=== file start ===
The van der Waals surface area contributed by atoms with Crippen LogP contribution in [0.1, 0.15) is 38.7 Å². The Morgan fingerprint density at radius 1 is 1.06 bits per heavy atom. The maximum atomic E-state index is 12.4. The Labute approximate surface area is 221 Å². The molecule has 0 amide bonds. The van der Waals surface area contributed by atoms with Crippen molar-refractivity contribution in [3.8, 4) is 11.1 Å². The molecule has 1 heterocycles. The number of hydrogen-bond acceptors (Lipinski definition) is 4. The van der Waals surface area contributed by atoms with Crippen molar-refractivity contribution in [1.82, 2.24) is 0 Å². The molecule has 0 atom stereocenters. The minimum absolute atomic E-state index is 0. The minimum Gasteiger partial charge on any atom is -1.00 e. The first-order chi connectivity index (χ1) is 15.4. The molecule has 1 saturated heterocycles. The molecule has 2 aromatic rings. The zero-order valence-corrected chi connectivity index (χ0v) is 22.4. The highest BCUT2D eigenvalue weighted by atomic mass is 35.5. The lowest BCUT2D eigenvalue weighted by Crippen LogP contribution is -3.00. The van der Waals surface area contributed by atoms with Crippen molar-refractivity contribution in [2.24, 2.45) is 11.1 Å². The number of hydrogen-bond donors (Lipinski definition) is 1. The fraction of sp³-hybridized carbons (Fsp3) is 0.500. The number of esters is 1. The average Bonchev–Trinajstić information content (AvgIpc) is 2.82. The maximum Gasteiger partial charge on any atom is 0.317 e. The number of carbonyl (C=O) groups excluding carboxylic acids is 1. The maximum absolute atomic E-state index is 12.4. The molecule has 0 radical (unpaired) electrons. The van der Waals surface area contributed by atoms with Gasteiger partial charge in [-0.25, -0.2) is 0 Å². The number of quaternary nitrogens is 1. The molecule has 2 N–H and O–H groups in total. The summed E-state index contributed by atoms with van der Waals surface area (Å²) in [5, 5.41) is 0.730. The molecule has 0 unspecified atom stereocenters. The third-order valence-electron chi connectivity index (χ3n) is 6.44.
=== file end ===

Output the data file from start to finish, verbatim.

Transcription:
The van der Waals surface area contributed by atoms with Crippen LogP contribution in [0.1, 0.15) is 38.7 Å². The Morgan fingerprint density at radius 1 is 1.06 bits per heavy atom. The maximum atomic E-state index is 12.4. The Labute approximate surface area is 221 Å². The molecule has 0 amide bonds. The van der Waals surface area contributed by atoms with Crippen molar-refractivity contribution in [3.8, 4) is 11.1 Å². The molecule has 1 heterocycles. The number of hydrogen-bond acceptors (Lipinski definition) is 4. The van der Waals surface area contributed by atoms with Crippen molar-refractivity contribution in [1.82, 2.24) is 0 Å². The molecule has 0 atom stereocenters. The minimum absolute atomic E-state index is 0. The minimum Gasteiger partial charge on any atom is -1.00 e. The first-order chi connectivity index (χ1) is 15.4. The molecule has 1 saturated heterocycles. The molecule has 2 aromatic rings. The zero-order valence-corrected chi connectivity index (χ0v) is 22.4. The highest BCUT2D eigenvalue weighted by atomic mass is 35.5. The lowest BCUT2D eigenvalue weighted by Crippen LogP contribution is -3.00. The van der Waals surface area contributed by atoms with Crippen molar-refractivity contribution in [2.24, 2.45) is 11.1 Å². The number of hydrogen-bond donors (Lipinski definition) is 1. The fraction of sp³-hybridized carbons (Fsp3) is 0.500. The number of esters is 1. The average Bonchev–Trinajstić information content (AvgIpc) is 2.82. The maximum Gasteiger partial charge on any atom is 0.317 e. The number of carbonyl (C=O) groups excluding carboxylic acids is 1. The maximum absolute atomic E-state index is 12.4. The molecule has 0 radical (unpaired) electrons. The van der Waals surface area contributed by atoms with Gasteiger partial charge in [-0.25, -0.2) is 0 Å². The number of quaternary nitrogens is 1. The molecule has 2 N–H and O–H groups in total. The summed E-state index contributed by atoms with van der Waals surface area (Å²) in [5, 5.41) is 0.730. The molecule has 0 unspecified atom stereocenters. The third-order valence-electron chi connectivity index (χ3n) is 6.44.